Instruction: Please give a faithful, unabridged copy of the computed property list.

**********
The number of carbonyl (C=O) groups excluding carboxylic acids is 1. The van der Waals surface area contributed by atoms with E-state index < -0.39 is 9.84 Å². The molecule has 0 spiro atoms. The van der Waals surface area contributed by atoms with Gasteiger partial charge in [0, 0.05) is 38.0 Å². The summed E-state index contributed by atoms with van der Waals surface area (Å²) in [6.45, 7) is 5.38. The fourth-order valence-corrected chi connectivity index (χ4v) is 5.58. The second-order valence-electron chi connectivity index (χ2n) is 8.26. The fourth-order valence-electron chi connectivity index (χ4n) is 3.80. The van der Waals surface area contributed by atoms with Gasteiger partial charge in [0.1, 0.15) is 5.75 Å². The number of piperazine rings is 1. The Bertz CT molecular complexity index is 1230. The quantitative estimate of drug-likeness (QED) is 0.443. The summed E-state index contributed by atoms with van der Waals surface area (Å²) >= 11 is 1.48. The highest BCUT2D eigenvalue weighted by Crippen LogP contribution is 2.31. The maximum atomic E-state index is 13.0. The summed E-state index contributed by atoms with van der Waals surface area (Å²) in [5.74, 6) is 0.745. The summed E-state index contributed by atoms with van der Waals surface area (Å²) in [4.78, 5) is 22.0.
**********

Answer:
The number of carbonyl (C=O) groups excluding carboxylic acids is 1. The van der Waals surface area contributed by atoms with E-state index < -0.39 is 9.84 Å². The molecule has 0 spiro atoms. The van der Waals surface area contributed by atoms with Gasteiger partial charge in [0, 0.05) is 38.0 Å². The summed E-state index contributed by atoms with van der Waals surface area (Å²) in [6.45, 7) is 5.38. The fourth-order valence-corrected chi connectivity index (χ4v) is 5.58. The second-order valence-electron chi connectivity index (χ2n) is 8.26. The fourth-order valence-electron chi connectivity index (χ4n) is 3.80. The van der Waals surface area contributed by atoms with Gasteiger partial charge in [0.1, 0.15) is 5.75 Å². The number of piperazine rings is 1. The Bertz CT molecular complexity index is 1230. The quantitative estimate of drug-likeness (QED) is 0.443. The summed E-state index contributed by atoms with van der Waals surface area (Å²) >= 11 is 1.48. The highest BCUT2D eigenvalue weighted by Crippen LogP contribution is 2.31. The maximum atomic E-state index is 13.0. The summed E-state index contributed by atoms with van der Waals surface area (Å²) in [5.74, 6) is 0.745. The summed E-state index contributed by atoms with van der Waals surface area (Å²) in [4.78, 5) is 22.0.